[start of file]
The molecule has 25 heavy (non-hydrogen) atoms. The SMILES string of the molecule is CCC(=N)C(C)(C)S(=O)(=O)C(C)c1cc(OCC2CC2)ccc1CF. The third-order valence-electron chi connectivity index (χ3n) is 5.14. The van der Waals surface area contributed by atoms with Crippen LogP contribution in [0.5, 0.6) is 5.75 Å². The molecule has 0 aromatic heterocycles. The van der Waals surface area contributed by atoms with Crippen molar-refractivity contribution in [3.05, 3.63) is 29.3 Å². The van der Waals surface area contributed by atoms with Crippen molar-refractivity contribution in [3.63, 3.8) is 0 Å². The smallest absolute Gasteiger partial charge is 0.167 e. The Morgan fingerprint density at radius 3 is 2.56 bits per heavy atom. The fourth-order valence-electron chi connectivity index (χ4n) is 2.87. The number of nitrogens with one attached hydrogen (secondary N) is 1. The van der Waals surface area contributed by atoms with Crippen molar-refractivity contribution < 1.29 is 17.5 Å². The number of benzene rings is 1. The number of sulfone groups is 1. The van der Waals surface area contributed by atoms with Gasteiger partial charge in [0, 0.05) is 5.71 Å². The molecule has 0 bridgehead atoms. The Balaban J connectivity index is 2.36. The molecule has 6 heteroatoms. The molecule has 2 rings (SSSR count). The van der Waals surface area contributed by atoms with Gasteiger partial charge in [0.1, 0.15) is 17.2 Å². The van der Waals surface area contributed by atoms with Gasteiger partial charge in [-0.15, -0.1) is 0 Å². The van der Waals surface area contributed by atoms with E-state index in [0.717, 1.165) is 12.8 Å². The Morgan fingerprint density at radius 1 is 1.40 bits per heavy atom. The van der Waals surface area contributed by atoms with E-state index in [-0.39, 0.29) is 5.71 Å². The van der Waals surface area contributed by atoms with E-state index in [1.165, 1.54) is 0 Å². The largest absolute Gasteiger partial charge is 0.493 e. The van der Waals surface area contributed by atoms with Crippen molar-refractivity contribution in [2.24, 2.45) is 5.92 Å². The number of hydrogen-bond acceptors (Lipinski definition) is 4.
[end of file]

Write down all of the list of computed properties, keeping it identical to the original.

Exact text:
The molecule has 25 heavy (non-hydrogen) atoms. The SMILES string of the molecule is CCC(=N)C(C)(C)S(=O)(=O)C(C)c1cc(OCC2CC2)ccc1CF. The third-order valence-electron chi connectivity index (χ3n) is 5.14. The van der Waals surface area contributed by atoms with Crippen LogP contribution in [0.5, 0.6) is 5.75 Å². The molecule has 0 aromatic heterocycles. The van der Waals surface area contributed by atoms with Crippen molar-refractivity contribution in [3.05, 3.63) is 29.3 Å². The van der Waals surface area contributed by atoms with Crippen molar-refractivity contribution in [3.63, 3.8) is 0 Å². The smallest absolute Gasteiger partial charge is 0.167 e. The Morgan fingerprint density at radius 3 is 2.56 bits per heavy atom. The fourth-order valence-electron chi connectivity index (χ4n) is 2.87. The number of nitrogens with one attached hydrogen (secondary N) is 1. The van der Waals surface area contributed by atoms with Crippen molar-refractivity contribution < 1.29 is 17.5 Å². The number of benzene rings is 1. The number of sulfone groups is 1. The van der Waals surface area contributed by atoms with Gasteiger partial charge in [0, 0.05) is 5.71 Å². The molecule has 0 bridgehead atoms. The Balaban J connectivity index is 2.36. The molecule has 6 heteroatoms. The molecule has 2 rings (SSSR count). The van der Waals surface area contributed by atoms with Gasteiger partial charge in [0.1, 0.15) is 17.2 Å². The van der Waals surface area contributed by atoms with Gasteiger partial charge in [-0.15, -0.1) is 0 Å². The van der Waals surface area contributed by atoms with E-state index in [0.717, 1.165) is 12.8 Å². The Morgan fingerprint density at radius 1 is 1.40 bits per heavy atom. The van der Waals surface area contributed by atoms with E-state index in [-0.39, 0.29) is 5.71 Å². The van der Waals surface area contributed by atoms with E-state index in [1.165, 1.54) is 0 Å². The largest absolute Gasteiger partial charge is 0.493 e. The van der Waals surface area contributed by atoms with Crippen molar-refractivity contribution in [2.24, 2.45) is 5.92 Å². The number of hydrogen-bond acceptors (Lipinski definition) is 4.